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Production Resources | Animal Health
By Linda Tikofsky, DVM, Quality Milk Production Services
Cornell University email@example.com
Added May 7, 2009. A variety of bacteria counts are available to today’s dairy producers and processors to provide information about the quality of milk on our dairies, the health of our cows or the adequacy of milk harvesting practices. For years our single measure for bacteria counts has been the Standard Plate Count (SPC). The SPC is used to determine the total bacteria count in raw
milk (expressed as the number of colony forming units in a milliliter of milk or cfu/ml). The maximum level for Grade A milk is 100,000 cfu/ml; counts under 10,000 cfu/ ml are achievable for every farm. There are many possible sources for bacterial contamination and increases in the SPC.
The most common ones are:
1. Mastitis: Cows with strep, and sometimes coliform infections have been shown to shed more than 10 million bacteria per ml of milk. One infected cow, especially in small herds, can have a tremendous impact on bacteria counts in bulk milk. Bacteria can be shed intermittently.
2. Teat and udder cleanliness: Manure and mud clinging to the surface of teats will contain millions of bacteria as well and if udder prep at milking time is inadequate, these bacteria have the potential to contaminate bulk milk.
3. Milking and milk storage equipment: Milk is the perfect food for humans and for bacteria, so residues on equipment surfaces supports the growth of bacteria that will contaminate future milkings.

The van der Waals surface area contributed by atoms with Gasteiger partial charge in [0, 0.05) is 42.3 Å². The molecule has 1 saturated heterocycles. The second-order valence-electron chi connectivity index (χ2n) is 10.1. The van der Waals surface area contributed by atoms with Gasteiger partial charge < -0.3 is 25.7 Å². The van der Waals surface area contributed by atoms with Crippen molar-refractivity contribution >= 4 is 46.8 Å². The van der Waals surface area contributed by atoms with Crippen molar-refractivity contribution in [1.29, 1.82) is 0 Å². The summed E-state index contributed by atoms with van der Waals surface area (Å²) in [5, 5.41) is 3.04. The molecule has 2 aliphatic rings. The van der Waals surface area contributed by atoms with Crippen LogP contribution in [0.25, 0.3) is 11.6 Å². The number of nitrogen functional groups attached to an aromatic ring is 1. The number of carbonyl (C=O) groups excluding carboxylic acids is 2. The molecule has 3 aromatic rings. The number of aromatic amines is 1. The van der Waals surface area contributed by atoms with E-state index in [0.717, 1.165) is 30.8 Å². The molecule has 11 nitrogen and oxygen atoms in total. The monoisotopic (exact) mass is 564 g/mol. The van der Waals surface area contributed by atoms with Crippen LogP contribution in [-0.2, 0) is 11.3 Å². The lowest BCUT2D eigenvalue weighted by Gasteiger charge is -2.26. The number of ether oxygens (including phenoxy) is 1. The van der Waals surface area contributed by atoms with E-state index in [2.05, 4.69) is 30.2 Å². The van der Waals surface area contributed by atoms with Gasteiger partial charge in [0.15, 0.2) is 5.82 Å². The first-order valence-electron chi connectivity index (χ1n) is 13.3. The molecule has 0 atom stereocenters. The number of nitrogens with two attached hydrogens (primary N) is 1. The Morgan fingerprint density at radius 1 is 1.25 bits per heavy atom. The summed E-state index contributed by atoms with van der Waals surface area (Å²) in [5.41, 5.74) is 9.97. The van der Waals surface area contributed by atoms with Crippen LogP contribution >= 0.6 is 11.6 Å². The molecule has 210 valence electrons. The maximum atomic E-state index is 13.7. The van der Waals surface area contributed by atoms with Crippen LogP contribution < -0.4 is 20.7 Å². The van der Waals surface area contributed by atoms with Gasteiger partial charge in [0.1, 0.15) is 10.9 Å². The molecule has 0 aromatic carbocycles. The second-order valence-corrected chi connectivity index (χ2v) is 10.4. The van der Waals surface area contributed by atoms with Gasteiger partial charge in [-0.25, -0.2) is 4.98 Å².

Recently, some processors have begun to place more importance on additional measures of quality and what is most frustrating to producers is the Preliminary Incubation Count (PIC). PICs are used in conjunction with the SPC to further understand the causes of high bacteria count milk. A sample of milk is incubated at 55 0F for 18 hours and an SPC is performed on that sample of milk. No universal PI limit has been scientifically established but a common industry recommendation is to have a PIC that is not any PICs detect bacteria that grow well under cooler storage. Mastitis bacteria do not grow well under cool conditions; however, bacteria from manure contamination, poor cleaning and contaminated water will increase the PIC. Failure to cool milk below 400 F will also potentially increase PIC so issues with bulk tank cooling or warm environmental temperature will have an impact. High PI counts are most commonly caused by Gram negative bacteria, such as Pseudomonas.
Because the bacteria that cause high PICs are usually contaminan ts, it is not unusual for PICs to fluctuate widely. Opportunities for contamination of milk may vary day-to-day so it is not unusual for a farm to have low PI counts for several days and then suddenly have a count that is in the millions. On that particular day, there may have been contamination of the milk from a dirty udder, an issue with the milk cooling (forgetting to turn the bulk tank on), cleaning problems or even a swing in environmental temperatures. It’s easy to understand why PICs give EVERYONE headaches.
What are some practices you can implement on your farm to reduce the risk of having a high PIC? Since high PICs are most commonly affected by deficiencies in hygiene, cleaning and cooling consider these: